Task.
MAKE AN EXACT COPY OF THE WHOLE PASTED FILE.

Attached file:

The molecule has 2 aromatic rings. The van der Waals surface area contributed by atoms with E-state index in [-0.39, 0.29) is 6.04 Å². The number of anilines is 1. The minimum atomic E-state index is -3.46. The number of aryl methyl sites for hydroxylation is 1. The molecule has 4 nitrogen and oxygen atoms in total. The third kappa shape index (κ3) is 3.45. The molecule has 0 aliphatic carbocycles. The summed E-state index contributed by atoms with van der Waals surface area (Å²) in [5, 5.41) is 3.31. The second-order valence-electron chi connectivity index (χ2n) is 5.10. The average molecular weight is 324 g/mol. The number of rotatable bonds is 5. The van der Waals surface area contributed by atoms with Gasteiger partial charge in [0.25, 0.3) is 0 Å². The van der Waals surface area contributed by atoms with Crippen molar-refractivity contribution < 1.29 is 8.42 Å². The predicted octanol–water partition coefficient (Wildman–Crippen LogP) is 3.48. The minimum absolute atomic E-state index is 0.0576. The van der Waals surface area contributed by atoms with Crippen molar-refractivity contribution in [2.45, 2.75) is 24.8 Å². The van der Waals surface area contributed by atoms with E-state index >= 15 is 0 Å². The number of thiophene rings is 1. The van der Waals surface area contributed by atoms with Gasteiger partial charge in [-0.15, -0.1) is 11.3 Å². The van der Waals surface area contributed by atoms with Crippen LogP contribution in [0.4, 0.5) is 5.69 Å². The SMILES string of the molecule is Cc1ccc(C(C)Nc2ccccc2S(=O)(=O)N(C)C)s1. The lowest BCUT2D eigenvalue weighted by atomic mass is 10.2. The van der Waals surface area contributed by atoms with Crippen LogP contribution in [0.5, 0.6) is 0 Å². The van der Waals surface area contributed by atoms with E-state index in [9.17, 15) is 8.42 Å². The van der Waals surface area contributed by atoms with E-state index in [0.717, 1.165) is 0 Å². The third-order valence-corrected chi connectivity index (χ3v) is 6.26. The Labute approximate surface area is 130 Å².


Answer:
The molecule has 2 aromatic rings. The van der Waals surface area contributed by atoms with E-state index in [-0.39, 0.29) is 6.04 Å². The number of anilines is 1. The minimum atomic E-state index is -3.46. The number of aryl methyl sites for hydroxylation is 1. The molecule has 4 nitrogen and oxygen atoms in total. The third kappa shape index (κ3) is 3.45. The molecule has 0 aliphatic carbocycles. The summed E-state index contributed by atoms with van der Waals surface area (Å²) in [5, 5.41) is 3.31. The second-order valence-electron chi connectivity index (χ2n) is 5.10. The average molecular weight is 324 g/mol. The number of rotatable bonds is 5. The van der Waals surface area contributed by atoms with Gasteiger partial charge in [0.25, 0.3) is 0 Å². The van der Waals surface area contributed by atoms with Crippen molar-refractivity contribution < 1.29 is 8.42 Å². The predicted octanol–water partition coefficient (Wildman–Crippen LogP) is 3.48. The minimum absolute atomic E-state index is 0.0576. The van der Waals surface area contributed by atoms with Crippen molar-refractivity contribution in [2.45, 2.75) is 24.8 Å². The van der Waals surface area contributed by atoms with E-state index >= 15 is 0 Å². The number of thiophene rings is 1. The van der Waals surface area contributed by atoms with Gasteiger partial charge in [-0.15, -0.1) is 11.3 Å². The van der Waals surface area contributed by atoms with Crippen LogP contribution in [0.4, 0.5) is 5.69 Å². The SMILES string of the molecule is Cc1ccc(C(C)Nc2ccccc2S(=O)(=O)N(C)C)s1. The lowest BCUT2D eigenvalue weighted by atomic mass is 10.2. The van der Waals surface area contributed by atoms with Crippen LogP contribution in [0.5, 0.6) is 0 Å². The van der Waals surface area contributed by atoms with E-state index in [9.17, 15) is 8.42 Å². The van der Waals surface area contributed by atoms with E-state index in [0.717, 1.165) is 0 Å². The third-order valence-corrected chi connectivity index (χ3v) is 6.26. The Labute approximate surface area is 130 Å².